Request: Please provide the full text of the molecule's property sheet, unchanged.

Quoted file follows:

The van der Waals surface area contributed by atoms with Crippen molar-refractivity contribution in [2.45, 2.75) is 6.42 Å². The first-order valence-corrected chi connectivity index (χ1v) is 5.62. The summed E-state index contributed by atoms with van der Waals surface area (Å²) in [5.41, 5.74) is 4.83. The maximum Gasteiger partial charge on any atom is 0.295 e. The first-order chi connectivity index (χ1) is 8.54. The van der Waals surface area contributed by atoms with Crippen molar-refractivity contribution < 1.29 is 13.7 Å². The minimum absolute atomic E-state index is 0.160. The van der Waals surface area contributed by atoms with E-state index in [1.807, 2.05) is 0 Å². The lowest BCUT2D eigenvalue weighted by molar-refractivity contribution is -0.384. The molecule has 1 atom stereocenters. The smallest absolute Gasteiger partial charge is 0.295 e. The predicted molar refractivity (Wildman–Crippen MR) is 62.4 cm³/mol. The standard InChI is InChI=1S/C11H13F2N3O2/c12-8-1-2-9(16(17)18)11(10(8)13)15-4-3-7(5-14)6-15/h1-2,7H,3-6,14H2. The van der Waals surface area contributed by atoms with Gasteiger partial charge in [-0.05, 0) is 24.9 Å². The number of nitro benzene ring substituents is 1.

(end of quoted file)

The van der Waals surface area contributed by atoms with Crippen molar-refractivity contribution in [2.45, 2.75) is 6.42 Å². The first-order valence-corrected chi connectivity index (χ1v) is 5.62. The summed E-state index contributed by atoms with van der Waals surface area (Å²) in [5.41, 5.74) is 4.83. The maximum Gasteiger partial charge on any atom is 0.295 e. The first-order chi connectivity index (χ1) is 8.54. The van der Waals surface area contributed by atoms with Crippen molar-refractivity contribution < 1.29 is 13.7 Å². The minimum absolute atomic E-state index is 0.160. The van der Waals surface area contributed by atoms with E-state index in [1.807, 2.05) is 0 Å². The lowest BCUT2D eigenvalue weighted by molar-refractivity contribution is -0.384. The molecule has 1 atom stereocenters. The smallest absolute Gasteiger partial charge is 0.295 e. The predicted molar refractivity (Wildman–Crippen MR) is 62.4 cm³/mol. The standard InChI is InChI=1S/C11H13F2N3O2/c12-8-1-2-9(16(17)18)11(10(8)13)15-4-3-7(5-14)6-15/h1-2,7H,3-6,14H2. The van der Waals surface area contributed by atoms with Gasteiger partial charge in [-0.05, 0) is 24.9 Å². The number of nitro benzene ring substituents is 1.